March 23: Mujib declared 23rd March as a holiday. At his residence in Dhanmondi, Bangabandhu Sheikh Mujibur Rahman raised the Bangladesh flag, to the cheers of the crowd gathered on the road outside his gate. It was the Bangladesh flag that was displayed on his car as it wound its way through the streets and into the President’s House for a fresh round of negotiations with President Yahya Khan. The Awami League submitted a draft of what was considered its final proposals regarding a transfer of power to the Yahya Khan team on the day. General Peerzada promised to get back to the AL the next day.

March 24: The advisors of Yahiya and Mujib met. Mujib warns against bid to impose decision:

“Whatever conspiracy you indulge in you will not succeed in suppressing the demands of the people. We would not bow our heads to any force. We will free the people of Bangla Desh”.

Mr. Tajuddin Ahmed, General Secretary of East Pakistan Awami League, urged the people to be vigilant and to be ready to make any sacrifice to defeat the conspiracies of anti-people forces.

Rumors abounded that Yahiya would hand over power on the 25th. Bhutto and his heavy bodyguard stayed at the Intercontinental Hotel (Sheraton Hotel).

Major Ziaur Rahman and M. R. Choudhury asked Major Rafiq to abandon his (Rafiq’s) plans of pre-emptive attack on the Pakistanis to disarm them before they got a chance to attack. Zia and Choudhury said that the Pakistanis would not do anything and Rafiq’s ill-conceived plans would result in all of their deaths.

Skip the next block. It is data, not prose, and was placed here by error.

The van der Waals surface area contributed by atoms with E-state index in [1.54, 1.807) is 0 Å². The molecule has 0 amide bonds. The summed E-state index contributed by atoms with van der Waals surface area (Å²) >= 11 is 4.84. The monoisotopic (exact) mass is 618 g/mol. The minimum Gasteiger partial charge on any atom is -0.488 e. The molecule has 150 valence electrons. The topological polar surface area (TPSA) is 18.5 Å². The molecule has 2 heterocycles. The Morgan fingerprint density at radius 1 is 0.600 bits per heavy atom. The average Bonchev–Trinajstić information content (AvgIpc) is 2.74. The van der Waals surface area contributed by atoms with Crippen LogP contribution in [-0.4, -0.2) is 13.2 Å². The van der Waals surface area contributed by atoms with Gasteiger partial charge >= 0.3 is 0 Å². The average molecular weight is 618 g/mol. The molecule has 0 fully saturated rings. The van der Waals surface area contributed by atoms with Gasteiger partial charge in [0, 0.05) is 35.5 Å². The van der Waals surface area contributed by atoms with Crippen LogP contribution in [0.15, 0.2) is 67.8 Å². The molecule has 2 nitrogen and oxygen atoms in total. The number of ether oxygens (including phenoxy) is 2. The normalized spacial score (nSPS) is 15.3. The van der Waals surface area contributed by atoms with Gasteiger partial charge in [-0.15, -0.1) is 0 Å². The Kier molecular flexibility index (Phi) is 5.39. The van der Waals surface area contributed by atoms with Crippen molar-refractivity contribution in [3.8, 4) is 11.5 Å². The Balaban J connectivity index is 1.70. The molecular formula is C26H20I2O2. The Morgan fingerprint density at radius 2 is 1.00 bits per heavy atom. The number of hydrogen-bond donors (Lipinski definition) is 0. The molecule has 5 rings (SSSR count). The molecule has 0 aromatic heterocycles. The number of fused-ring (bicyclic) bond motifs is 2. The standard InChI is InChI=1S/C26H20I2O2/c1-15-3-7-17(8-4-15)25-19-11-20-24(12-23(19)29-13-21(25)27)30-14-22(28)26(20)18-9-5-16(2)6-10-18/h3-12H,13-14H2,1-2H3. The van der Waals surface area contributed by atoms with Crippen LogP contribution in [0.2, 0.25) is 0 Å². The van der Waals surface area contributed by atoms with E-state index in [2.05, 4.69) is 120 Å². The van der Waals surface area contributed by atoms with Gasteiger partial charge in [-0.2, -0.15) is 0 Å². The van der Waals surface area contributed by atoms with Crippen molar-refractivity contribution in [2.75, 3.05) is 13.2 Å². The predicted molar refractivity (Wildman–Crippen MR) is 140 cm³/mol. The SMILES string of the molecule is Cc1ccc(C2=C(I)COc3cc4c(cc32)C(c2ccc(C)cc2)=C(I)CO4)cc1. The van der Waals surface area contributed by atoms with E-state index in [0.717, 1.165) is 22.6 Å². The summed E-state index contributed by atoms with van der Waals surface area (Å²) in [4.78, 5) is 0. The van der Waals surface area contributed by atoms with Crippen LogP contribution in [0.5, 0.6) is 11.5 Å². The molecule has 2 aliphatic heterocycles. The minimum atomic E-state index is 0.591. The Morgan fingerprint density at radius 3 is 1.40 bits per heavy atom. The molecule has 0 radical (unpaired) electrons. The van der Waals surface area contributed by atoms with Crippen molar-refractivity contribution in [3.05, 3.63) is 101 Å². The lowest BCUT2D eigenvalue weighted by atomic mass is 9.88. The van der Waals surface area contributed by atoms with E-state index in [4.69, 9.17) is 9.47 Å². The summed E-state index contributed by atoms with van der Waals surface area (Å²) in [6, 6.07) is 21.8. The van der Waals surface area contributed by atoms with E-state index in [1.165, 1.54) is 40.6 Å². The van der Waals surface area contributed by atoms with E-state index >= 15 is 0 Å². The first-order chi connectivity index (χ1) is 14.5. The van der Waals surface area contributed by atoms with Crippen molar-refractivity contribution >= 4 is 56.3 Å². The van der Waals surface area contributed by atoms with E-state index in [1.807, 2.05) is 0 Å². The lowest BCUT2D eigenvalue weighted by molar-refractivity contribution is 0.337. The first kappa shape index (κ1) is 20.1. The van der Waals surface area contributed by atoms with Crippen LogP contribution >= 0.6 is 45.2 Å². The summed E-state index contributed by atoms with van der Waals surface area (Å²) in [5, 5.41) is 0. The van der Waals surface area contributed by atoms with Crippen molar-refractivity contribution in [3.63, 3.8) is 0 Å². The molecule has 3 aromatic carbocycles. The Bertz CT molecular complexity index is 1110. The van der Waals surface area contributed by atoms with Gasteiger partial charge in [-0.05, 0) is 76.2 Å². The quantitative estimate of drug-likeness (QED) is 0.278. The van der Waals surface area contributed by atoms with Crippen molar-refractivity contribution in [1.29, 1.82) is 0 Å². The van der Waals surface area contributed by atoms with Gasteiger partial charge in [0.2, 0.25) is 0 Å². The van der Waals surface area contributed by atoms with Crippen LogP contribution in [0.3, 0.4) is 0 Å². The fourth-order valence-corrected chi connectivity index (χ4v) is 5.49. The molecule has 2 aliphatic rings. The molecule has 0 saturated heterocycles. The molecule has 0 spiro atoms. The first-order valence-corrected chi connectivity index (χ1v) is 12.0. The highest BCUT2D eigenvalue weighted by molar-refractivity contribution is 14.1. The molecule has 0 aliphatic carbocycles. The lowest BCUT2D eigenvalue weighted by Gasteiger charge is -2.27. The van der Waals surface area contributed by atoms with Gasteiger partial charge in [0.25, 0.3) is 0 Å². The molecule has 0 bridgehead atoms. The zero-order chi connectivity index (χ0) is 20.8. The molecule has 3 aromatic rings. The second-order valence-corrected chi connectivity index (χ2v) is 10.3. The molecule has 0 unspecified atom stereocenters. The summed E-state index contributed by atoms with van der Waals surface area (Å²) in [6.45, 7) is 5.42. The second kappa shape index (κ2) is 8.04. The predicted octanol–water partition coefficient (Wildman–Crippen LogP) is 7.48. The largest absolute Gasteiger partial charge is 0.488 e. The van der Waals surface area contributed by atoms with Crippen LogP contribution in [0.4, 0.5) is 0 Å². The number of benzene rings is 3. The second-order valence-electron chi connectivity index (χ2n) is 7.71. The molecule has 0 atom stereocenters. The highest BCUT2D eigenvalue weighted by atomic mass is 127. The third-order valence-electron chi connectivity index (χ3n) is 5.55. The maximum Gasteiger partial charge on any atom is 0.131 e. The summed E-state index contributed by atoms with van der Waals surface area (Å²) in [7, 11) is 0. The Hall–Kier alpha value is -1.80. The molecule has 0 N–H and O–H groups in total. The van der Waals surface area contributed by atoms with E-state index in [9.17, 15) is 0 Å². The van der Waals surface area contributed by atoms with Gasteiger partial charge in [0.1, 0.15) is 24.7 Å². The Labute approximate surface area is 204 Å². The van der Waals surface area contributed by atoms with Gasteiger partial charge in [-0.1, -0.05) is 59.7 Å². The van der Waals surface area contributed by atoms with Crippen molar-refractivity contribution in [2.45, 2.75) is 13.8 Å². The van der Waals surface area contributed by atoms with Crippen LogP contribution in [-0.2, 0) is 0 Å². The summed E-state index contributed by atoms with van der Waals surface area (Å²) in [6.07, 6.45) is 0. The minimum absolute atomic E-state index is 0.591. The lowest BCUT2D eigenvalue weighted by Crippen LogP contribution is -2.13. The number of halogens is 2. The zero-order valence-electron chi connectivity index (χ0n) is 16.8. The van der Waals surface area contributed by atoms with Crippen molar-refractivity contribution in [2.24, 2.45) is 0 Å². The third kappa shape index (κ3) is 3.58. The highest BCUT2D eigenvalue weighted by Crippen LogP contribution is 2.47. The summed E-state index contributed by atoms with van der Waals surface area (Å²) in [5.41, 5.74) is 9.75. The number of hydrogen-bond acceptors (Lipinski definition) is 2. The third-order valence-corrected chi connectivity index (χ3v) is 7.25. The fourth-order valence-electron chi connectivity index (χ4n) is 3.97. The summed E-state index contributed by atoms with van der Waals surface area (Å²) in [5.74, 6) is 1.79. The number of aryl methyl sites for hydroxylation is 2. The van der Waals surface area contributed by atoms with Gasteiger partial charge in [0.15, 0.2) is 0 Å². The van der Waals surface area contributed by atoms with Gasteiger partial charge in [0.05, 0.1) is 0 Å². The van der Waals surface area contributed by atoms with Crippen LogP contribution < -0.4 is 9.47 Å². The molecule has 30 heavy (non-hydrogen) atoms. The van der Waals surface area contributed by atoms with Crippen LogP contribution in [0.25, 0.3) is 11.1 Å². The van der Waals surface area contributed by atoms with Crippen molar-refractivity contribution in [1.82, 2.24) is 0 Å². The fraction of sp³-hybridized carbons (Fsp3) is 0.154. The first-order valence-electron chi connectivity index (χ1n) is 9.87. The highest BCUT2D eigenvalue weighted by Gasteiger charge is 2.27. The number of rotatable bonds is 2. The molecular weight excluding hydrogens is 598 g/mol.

March 25: Daytime -newspaper headlines read that 150 people were killed in various parts of the country by the armed forces. Mujib regrets delays and fears that the talks were decoys. Mujib condemns attempts to divide Bengalees and Mohajir.

Sheikh Mujib gave a call for a general strike throughout ‘Bangla Desh’ on March 27th as a mark of protest against heavy firing upon the civilian population in Saidpur, Rangpur, and Joydevpur.

Mujib orders resumption of jute trade telecom links to function via Manilla.

“Only way out is to accept Awami League demands”, statement by Sheikh Mujibur Rahman.

The staff and employees of the Hotel Intercontinental ceremoniously hoisted a regular sized ‘Joy Bangla flag’ replacing the smaller one at the main mast. The new flag measuring 100 x 60 inches was unfurled in the presence of a large number of people including foreign journalists.

Rumors flew around of imminent military action against the Awami League, indeed against the population.

Mr. Z. A. Bhutto’s Press conference in Dacca on March 25, 1971: Mr. Bhutto said that the quantum of autonomy sought by the Awami League was something which could be termed as “more than autonomy “. It was bordering on sovereignty.